Tundra Bean-Goose

Anser serrirostris

Order

ANSERIFORMES

Family

Ducks, Geese and Swans (Anatidae)

Code 4

TUBG

Code 6

ANSSER

ITIS

Egg Color:

Cream



Number of Eggs:

4 - 6



Incubation Days:

26



Egg Incubator:

Female



Nest Location:

On the ground.



Nest Material:

Lichen and down.



Migration:

Migratory



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General

Tundra Bean-Goose: A medium-sized goose with dark brown upperparts, tan underparts, and a white belly and vent. Dark brown barring on flanks, light brown barring on the back, white edging to the secondary coverts, and a white, "u-shaped" rump. Black bill with orange tip and orange legs. Juveniles are plumaged like adults but have yellow instead of orange on the bill, dull orange legs, and indistinct barring on the flanks. Sexes similar.

Range and Habitat

Tundra Bean-Goose: This species breeds in the tundra of northern Eurasia. It winters in marshes, wet grasslands, lakes, and large rivers in the agricultural landscapes in eastern China, central Asia, and western Europe. It has occurred as a rare vagrant to North America along the Aleutian archipelago.

Breeding and Nesting

Tundra Bean-Goose: Four to six cream-colored eggs are placed in a shallow scrape on a dry hummock of moss or under type of tundra vegetation. The female incubates the eggs for 26 days. Nesting takes place in early June.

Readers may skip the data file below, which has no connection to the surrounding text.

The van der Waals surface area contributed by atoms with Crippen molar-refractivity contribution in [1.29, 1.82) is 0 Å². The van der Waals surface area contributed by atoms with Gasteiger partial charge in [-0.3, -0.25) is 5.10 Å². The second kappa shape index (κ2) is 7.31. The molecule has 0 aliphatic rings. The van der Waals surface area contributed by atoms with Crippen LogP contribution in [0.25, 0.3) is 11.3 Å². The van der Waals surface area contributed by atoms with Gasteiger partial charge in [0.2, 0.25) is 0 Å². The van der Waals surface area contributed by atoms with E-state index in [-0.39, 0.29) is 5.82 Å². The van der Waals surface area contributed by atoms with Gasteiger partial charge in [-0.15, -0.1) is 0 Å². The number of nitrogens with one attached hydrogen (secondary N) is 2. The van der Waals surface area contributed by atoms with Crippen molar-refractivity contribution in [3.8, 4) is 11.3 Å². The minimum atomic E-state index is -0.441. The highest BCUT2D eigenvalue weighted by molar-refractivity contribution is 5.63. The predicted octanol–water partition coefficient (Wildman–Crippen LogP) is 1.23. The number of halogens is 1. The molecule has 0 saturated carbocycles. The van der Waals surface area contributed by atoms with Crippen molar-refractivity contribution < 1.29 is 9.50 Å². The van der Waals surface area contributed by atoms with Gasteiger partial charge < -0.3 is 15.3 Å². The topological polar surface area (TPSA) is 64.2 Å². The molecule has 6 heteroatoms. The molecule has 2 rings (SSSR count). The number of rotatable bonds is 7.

Foraging and Feeding

Tundra Bean-Goose: Forages for seeds, vegetation, and small creatures in marshes and wet fields.

Vocalization

Tundra Bean-Goose: A nasal, trumpeting double or triple noted call.

Similar Species

Tundra Bean-Goose: Taiga Bean-Goose has longer neck and mostly orange bill. Pink-footed Goose has pink legs and feet and is more gray on the back. White-fronted Goose has an all orange or pink bill and a white front.

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UnderpartsX

Belly, undertail coverts, chest, flanks, and foreneck.

UpperpartsX
Back, rump, hindneck, wings, and crown.
BellyX
The ventral part of the bird, or the area between the flanks on each side and the crissum and breast. Flight muscles are located between the belly and the breast.
RumpX
The area between the uppertail coverts and the back of the bird.
Secondary covertsX
The feathers that cover and protect the secondaries.
VentX
Birds do not have two separate cavities for excrement and reproduction like humans do. In birds, there is one single entrance/exit that suits both functions called the vent, cloaca or anus.
Parts of a Standing bird X
Head Feathers and Markings X
Parts of a Flying bird X